Open Path Collective is a great resource for seeking out diverse sliding-scale providers. All sessions range between $30 to $60 and the directory features therapists who are committed to providing affordable care to those who need it the most.

How to Expand Your Options

While money is part of the therapeutic process, many of us may experience seasons where we simply don’t have any expendable cash. There is no shame in this, and you still deserve care.

Consider reaching out to your insurance company and ask them if they have any providers that are covered by your plan. Do a google search for any local mental health non-profits as many hire therapists-in-training and offer free services.

A Word From Verywell

Therapy is expensive, but that shouldn’t hold you back from seeking care. It can feel daunting to assess how you can afford therapy when in the midst of emotional hardship, so don’t hesitate to reach out for help. Even emailing therapists in your area for referrals can be a start.

3 Sources
Verywell Mind uses only high-quality sources, including peer-reviewed studies, to support the facts within our articles. Read our editorial process to learn more about how we fact-check and keep our content accurate, reliable, and trustworthy.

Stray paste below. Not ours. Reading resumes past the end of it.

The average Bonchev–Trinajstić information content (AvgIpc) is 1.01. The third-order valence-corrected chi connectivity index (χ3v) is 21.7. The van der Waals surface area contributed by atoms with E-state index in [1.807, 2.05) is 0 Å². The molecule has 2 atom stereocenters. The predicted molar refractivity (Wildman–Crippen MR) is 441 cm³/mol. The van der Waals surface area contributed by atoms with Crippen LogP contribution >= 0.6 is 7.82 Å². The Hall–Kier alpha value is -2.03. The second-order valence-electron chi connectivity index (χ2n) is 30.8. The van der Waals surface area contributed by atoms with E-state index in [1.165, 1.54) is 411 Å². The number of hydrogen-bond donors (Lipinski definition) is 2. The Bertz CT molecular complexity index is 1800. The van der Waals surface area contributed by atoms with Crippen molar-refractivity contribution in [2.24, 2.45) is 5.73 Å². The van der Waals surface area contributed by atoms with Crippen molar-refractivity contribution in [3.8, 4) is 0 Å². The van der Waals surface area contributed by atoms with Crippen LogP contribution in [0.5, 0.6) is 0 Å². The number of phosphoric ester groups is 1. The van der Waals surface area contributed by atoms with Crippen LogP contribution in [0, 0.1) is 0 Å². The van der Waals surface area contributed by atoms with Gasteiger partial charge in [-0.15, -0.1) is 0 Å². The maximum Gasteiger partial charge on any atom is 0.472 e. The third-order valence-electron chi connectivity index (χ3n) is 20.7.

1. Verywell Mind. Cost of Therapy Survey.

  2. Lazar SG. The cost-effectiveness of psychotherapy for the major psychiatric diagnoses. Psychodyn. Psychiatry. 2014;42(3):423-457. doi: 10.1521/pdps.2014.42.3.423

  3. Apostolopoulou A. The impact of the economic crisis on the private practice of counselling and psychotherapy: How much are clients and therapists ‘worth’? Eur J Psychother Couns. 2013;15(4):311-329. doi: 1080/13642537.2013.849274

By Julia Childs Heyl
Julia Childs Heyl, MSW, is a clinical social worker and writer. As a writer, she focuses on mental health disparities and uses critical race theory as her preferred theoretical framework. In her clinical work, she specializes in treating people of color experiencing anxiety, depression, and trauma through depth therapy and EMDR (eye movement desensitization and reprocessing) trauma therapy.